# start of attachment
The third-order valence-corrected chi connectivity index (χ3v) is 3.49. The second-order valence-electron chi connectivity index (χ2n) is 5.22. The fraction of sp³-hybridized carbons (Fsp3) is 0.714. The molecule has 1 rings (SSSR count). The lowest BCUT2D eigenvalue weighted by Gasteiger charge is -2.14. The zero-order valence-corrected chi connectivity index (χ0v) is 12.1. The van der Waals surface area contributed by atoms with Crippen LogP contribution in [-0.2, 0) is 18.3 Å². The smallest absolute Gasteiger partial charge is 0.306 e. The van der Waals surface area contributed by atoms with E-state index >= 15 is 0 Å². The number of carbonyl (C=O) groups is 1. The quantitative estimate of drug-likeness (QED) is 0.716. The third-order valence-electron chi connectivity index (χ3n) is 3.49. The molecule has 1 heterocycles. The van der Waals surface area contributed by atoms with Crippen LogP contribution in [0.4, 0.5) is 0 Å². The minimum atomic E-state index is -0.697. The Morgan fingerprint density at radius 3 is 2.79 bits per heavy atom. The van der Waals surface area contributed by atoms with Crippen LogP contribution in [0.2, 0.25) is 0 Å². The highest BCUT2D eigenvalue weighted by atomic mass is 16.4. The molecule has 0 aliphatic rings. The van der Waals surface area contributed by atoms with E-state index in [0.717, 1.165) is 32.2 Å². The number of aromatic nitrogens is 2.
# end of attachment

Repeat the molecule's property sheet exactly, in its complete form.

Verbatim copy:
The third-order valence-corrected chi connectivity index (χ3v) is 3.49. The second-order valence-electron chi connectivity index (χ2n) is 5.22. The fraction of sp³-hybridized carbons (Fsp3) is 0.714. The molecule has 1 rings (SSSR count). The lowest BCUT2D eigenvalue weighted by Gasteiger charge is -2.14. The zero-order valence-corrected chi connectivity index (χ0v) is 12.1. The van der Waals surface area contributed by atoms with Crippen LogP contribution in [-0.2, 0) is 18.3 Å². The smallest absolute Gasteiger partial charge is 0.306 e. The van der Waals surface area contributed by atoms with E-state index >= 15 is 0 Å². The number of carbonyl (C=O) groups is 1. The quantitative estimate of drug-likeness (QED) is 0.716. The third-order valence-electron chi connectivity index (χ3n) is 3.49. The molecule has 1 heterocycles. The van der Waals surface area contributed by atoms with Crippen LogP contribution in [0.4, 0.5) is 0 Å². The minimum atomic E-state index is -0.697. The Morgan fingerprint density at radius 3 is 2.79 bits per heavy atom. The van der Waals surface area contributed by atoms with Crippen LogP contribution in [0.2, 0.25) is 0 Å². The highest BCUT2D eigenvalue weighted by atomic mass is 16.4. The molecule has 0 aliphatic rings. The van der Waals surface area contributed by atoms with E-state index in [0.717, 1.165) is 32.2 Å². The number of aromatic nitrogens is 2.